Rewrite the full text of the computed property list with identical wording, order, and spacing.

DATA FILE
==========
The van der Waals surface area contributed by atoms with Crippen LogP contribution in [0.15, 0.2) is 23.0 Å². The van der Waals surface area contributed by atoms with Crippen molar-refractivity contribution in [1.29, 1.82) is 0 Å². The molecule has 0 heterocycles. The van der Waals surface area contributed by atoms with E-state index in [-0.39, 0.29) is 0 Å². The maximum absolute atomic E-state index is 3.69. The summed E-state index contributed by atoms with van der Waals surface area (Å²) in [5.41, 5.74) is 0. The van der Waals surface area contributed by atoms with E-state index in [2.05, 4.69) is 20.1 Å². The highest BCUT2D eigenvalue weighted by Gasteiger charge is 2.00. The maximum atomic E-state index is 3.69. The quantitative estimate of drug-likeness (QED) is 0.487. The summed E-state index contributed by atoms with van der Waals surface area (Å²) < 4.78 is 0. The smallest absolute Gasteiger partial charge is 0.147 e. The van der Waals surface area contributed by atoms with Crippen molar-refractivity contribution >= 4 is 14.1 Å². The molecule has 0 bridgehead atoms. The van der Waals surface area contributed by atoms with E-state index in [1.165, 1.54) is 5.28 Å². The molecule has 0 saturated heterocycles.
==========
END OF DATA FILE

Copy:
The van der Waals surface area contributed by atoms with Crippen LogP contribution in [0.15, 0.2) is 23.0 Å². The van der Waals surface area contributed by atoms with Crippen molar-refractivity contribution in [1.29, 1.82) is 0 Å². The molecule has 0 heterocycles. The van der Waals surface area contributed by atoms with E-state index in [-0.39, 0.29) is 0 Å². The maximum absolute atomic E-state index is 3.69. The summed E-state index contributed by atoms with van der Waals surface area (Å²) in [5.41, 5.74) is 0. The van der Waals surface area contributed by atoms with E-state index in [2.05, 4.69) is 20.1 Å². The highest BCUT2D eigenvalue weighted by Gasteiger charge is 2.00. The maximum atomic E-state index is 3.69. The quantitative estimate of drug-likeness (QED) is 0.487. The summed E-state index contributed by atoms with van der Waals surface area (Å²) < 4.78 is 0. The smallest absolute Gasteiger partial charge is 0.147 e. The van der Waals surface area contributed by atoms with Crippen molar-refractivity contribution >= 4 is 14.1 Å². The molecule has 0 bridgehead atoms. The van der Waals surface area contributed by atoms with E-state index in [1.165, 1.54) is 5.28 Å². The molecule has 0 saturated heterocycles.